Anyone see anything wrong with that number? 65,000 is 41% of the total headline number. But think about the "quality" of that number. How much of that number do you think is the result of direct or indirect Government spending, and thus dependent on taxpayer revenue?

Table B of the BLS report, LINK, attributes 55k of that number to "health care and social assistance." Without knowing the breakdown of that number, I think we can assume most of the jobs in that particular category are funded by Medicare, Medicaid and now, Obamacare. Even the private hospital and nursing service companies that would be considered "private companies" and who hire the people in this category have a large portion of their revenues derived from Government reimbursement/entitlement programs.

Let's examine the "education" part of that line item, which does not get further line item detail in the BLS report. I can summarize the quality of that number with two graphs. This graph shows the recent parabolic growth rate in student loan debt

And this graph shows the growth in student loan delinquencies

The total amount of outstanding student loan debt according the latest quarterly Federal Reserve report as of September 30, 2012 was $956 billion, with a $42 billion increase in during Q3: NY Fed. It's safe to say that number is now around $1 trillion.

That trillion dollars in student loans is primarily comprised of loans directly owned by the Federal Government and student loans that are guaranteed by either the Federal Government or State Governments. In other words, a significant portion of education is funded directly and indirectly by the Government/Taxpayer. This means that a significant amount of the employment that makes up the BLS' employment report is directly attributable to Taxpayer funding.

In the context of the accelerating level of student loan delinquencies per the above chart, any respectable financial analyst will admit that the growth in student loans, and therefore the portion of jobs growth that is directly attributable to this significant source of direct or indirect Government funding, is unequivocally not sustainable.

Any job growth connected to the student loan source of taxpayer revenue will not be recurring and will likely reverse when real budgetary austerity is imposed on the Government. Furthermore, to the extent that any healthcare related jobs are directly or indirectly connected to Government/Taxpayer funding, they are not sustainable and any real growth in that area will also reverse.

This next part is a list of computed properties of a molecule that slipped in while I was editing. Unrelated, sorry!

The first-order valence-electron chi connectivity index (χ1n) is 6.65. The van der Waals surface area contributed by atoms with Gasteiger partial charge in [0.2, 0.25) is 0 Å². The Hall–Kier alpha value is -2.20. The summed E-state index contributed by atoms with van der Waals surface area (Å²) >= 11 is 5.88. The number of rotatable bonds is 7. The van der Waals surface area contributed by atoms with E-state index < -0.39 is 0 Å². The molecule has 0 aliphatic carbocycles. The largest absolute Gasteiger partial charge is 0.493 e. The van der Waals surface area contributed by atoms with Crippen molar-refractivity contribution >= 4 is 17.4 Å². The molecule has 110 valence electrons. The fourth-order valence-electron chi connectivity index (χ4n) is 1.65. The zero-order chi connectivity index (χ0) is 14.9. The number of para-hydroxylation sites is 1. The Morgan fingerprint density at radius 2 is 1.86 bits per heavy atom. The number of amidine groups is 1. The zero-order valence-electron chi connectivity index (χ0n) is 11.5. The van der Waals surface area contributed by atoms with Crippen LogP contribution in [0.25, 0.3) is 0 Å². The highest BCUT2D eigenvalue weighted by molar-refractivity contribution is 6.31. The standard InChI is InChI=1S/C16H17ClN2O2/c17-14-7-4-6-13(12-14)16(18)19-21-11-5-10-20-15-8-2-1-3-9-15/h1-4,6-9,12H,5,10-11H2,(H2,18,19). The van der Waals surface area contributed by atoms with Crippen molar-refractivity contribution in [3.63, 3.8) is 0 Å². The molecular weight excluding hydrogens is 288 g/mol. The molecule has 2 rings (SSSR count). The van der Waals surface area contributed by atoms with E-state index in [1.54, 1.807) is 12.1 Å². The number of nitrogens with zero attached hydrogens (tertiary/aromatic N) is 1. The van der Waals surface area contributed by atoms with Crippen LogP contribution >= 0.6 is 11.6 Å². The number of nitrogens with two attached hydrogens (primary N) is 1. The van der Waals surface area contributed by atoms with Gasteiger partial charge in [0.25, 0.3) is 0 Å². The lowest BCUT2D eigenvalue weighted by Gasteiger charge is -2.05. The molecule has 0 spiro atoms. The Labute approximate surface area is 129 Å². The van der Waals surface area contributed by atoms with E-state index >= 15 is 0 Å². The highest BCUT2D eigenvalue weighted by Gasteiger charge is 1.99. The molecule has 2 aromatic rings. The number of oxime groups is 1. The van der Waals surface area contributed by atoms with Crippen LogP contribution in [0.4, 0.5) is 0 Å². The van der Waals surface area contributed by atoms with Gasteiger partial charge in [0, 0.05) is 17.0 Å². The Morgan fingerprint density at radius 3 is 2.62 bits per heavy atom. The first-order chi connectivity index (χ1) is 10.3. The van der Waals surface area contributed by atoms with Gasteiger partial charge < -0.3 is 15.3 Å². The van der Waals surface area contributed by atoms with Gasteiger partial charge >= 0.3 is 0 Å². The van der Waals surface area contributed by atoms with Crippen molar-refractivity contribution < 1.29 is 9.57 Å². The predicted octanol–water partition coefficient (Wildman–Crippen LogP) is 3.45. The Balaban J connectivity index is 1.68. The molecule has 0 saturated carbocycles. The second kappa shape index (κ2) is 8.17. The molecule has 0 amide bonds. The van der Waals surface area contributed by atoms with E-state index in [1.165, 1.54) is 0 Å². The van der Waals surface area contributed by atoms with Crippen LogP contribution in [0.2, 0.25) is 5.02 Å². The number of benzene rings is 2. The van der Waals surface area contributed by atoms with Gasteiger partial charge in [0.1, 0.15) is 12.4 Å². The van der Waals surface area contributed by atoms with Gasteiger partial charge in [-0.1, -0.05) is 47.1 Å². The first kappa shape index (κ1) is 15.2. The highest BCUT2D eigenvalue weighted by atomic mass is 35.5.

It thus looks like the Government has engineered another questionable monthly employment report in order to make the headline number appear as if the economy is back on track to economic health. But the truth is that even if the number is real, it is clearly not sustainable unless the Government intends to continue on its path of accelerating spending deficits and new Treasury debt issuance.

Dewey Cheatum Howe's picture

If those unemployment numbers drop significantly as the obamcare exchanges are set up keep an eye on the jobs created in the health care category. If the authorer is correct there should also be a correlation between the education industry jobs and student loans and indirectly though probably not line itemed by the BLS is student work programs, like part time jobs working on campus and stuff like that.

Youri Carma's picture

December Revolving Credit Slides By Most Since July As Student Loans Surge By A Record

Credit-Card Debt Decreased 5.1% in December While Non-revolving Debt Rose 11.5%

So, December Revolving Credit Slides By Most (namely 5.1%) Since July As Student Loans (Non-Revolving) Surge By A Record. (11.5%Non-RevolvingTotal)

rjs's picture

this is neither a monthly or yearly record for student loans; the annual record was set in 2010 and still stands...

rjs's picture

re: "And so we end 2012 with a total increase in consumer credit of $146.7 billion of which student loans account for... $148.3 billion."

$148.3 billion is total Nonrevolving, including car & yacht loans...